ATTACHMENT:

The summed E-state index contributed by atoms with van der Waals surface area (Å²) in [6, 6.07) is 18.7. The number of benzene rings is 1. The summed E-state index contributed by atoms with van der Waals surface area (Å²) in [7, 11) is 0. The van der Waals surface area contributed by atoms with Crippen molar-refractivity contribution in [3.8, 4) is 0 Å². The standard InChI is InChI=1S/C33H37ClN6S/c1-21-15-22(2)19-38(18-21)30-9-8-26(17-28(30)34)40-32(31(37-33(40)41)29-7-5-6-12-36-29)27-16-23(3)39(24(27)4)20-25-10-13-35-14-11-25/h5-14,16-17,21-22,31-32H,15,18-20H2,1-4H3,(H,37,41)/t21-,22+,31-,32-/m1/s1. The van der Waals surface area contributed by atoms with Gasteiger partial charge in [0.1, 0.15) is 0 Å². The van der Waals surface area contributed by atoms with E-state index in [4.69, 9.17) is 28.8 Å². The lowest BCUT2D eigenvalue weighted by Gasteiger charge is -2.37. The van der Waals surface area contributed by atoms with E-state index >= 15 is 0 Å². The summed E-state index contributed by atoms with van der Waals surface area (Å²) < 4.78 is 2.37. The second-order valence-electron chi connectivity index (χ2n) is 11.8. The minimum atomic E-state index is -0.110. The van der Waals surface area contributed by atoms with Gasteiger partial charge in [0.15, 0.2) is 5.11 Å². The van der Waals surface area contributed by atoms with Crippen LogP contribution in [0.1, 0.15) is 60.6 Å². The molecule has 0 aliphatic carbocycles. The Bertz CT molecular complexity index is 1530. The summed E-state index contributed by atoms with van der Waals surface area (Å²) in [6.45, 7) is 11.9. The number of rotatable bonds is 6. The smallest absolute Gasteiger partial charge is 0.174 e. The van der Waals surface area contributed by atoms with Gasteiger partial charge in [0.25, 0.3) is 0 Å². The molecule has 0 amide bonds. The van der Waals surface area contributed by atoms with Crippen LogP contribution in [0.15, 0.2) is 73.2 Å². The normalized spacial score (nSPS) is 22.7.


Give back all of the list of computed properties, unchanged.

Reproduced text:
The summed E-state index contributed by atoms with van der Waals surface area (Å²) in [6, 6.07) is 18.7. The number of benzene rings is 1. The summed E-state index contributed by atoms with van der Waals surface area (Å²) in [7, 11) is 0. The van der Waals surface area contributed by atoms with Crippen molar-refractivity contribution in [3.8, 4) is 0 Å². The standard InChI is InChI=1S/C33H37ClN6S/c1-21-15-22(2)19-38(18-21)30-9-8-26(17-28(30)34)40-32(31(37-33(40)41)29-7-5-6-12-36-29)27-16-23(3)39(24(27)4)20-25-10-13-35-14-11-25/h5-14,16-17,21-22,31-32H,15,18-20H2,1-4H3,(H,37,41)/t21-,22+,31-,32-/m1/s1. The van der Waals surface area contributed by atoms with Gasteiger partial charge in [0.1, 0.15) is 0 Å². The van der Waals surface area contributed by atoms with E-state index in [4.69, 9.17) is 28.8 Å². The lowest BCUT2D eigenvalue weighted by Gasteiger charge is -2.37. The van der Waals surface area contributed by atoms with E-state index >= 15 is 0 Å². The summed E-state index contributed by atoms with van der Waals surface area (Å²) < 4.78 is 2.37. The second-order valence-electron chi connectivity index (χ2n) is 11.8. The minimum atomic E-state index is -0.110. The van der Waals surface area contributed by atoms with Gasteiger partial charge in [0.15, 0.2) is 5.11 Å². The van der Waals surface area contributed by atoms with Crippen LogP contribution in [0.1, 0.15) is 60.6 Å². The molecule has 0 aliphatic carbocycles. The Bertz CT molecular complexity index is 1530. The summed E-state index contributed by atoms with van der Waals surface area (Å²) in [6.45, 7) is 11.9. The number of rotatable bonds is 6. The smallest absolute Gasteiger partial charge is 0.174 e. The van der Waals surface area contributed by atoms with Gasteiger partial charge in [0.25, 0.3) is 0 Å². The molecule has 0 amide bonds. The van der Waals surface area contributed by atoms with Crippen LogP contribution in [0.15, 0.2) is 73.2 Å². The normalized spacial score (nSPS) is 22.7.